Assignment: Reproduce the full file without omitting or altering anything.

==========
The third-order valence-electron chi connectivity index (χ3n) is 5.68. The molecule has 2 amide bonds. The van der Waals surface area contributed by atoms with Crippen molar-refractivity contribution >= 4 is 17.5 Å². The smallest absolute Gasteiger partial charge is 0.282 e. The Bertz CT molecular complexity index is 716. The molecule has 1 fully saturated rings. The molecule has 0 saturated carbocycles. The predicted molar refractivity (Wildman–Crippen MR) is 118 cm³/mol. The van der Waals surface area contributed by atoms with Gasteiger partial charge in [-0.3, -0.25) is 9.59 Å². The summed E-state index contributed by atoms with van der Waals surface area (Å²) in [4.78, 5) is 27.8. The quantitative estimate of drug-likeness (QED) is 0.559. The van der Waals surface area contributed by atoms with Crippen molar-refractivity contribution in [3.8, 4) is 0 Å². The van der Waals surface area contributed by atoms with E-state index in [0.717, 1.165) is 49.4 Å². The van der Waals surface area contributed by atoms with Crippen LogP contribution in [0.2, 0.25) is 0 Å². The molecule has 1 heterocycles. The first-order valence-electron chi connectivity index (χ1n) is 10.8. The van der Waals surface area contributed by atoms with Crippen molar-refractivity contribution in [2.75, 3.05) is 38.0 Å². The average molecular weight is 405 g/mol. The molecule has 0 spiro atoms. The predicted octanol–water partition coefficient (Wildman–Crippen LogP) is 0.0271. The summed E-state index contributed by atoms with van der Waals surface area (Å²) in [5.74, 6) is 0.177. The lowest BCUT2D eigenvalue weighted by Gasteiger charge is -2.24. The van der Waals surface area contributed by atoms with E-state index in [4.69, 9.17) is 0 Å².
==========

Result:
The third-order valence-electron chi connectivity index (χ3n) is 5.68. The molecule has 2 amide bonds. The van der Waals surface area contributed by atoms with Crippen molar-refractivity contribution >= 4 is 17.5 Å². The smallest absolute Gasteiger partial charge is 0.282 e. The Bertz CT molecular complexity index is 716. The molecule has 1 fully saturated rings. The molecule has 0 saturated carbocycles. The predicted molar refractivity (Wildman–Crippen MR) is 118 cm³/mol. The van der Waals surface area contributed by atoms with Gasteiger partial charge in [-0.3, -0.25) is 9.59 Å². The summed E-state index contributed by atoms with van der Waals surface area (Å²) in [4.78, 5) is 27.8. The quantitative estimate of drug-likeness (QED) is 0.559. The van der Waals surface area contributed by atoms with Crippen molar-refractivity contribution in [3.8, 4) is 0 Å². The van der Waals surface area contributed by atoms with E-state index in [0.717, 1.165) is 49.4 Å². The van der Waals surface area contributed by atoms with Crippen LogP contribution in [0.2, 0.25) is 0 Å². The molecule has 1 heterocycles. The first-order valence-electron chi connectivity index (χ1n) is 10.8. The van der Waals surface area contributed by atoms with Crippen molar-refractivity contribution in [2.75, 3.05) is 38.0 Å². The average molecular weight is 405 g/mol. The molecule has 0 spiro atoms. The predicted octanol–water partition coefficient (Wildman–Crippen LogP) is 0.0271. The summed E-state index contributed by atoms with van der Waals surface area (Å²) in [5.74, 6) is 0.177. The lowest BCUT2D eigenvalue weighted by Gasteiger charge is -2.24. The van der Waals surface area contributed by atoms with E-state index in [4.69, 9.17) is 0 Å².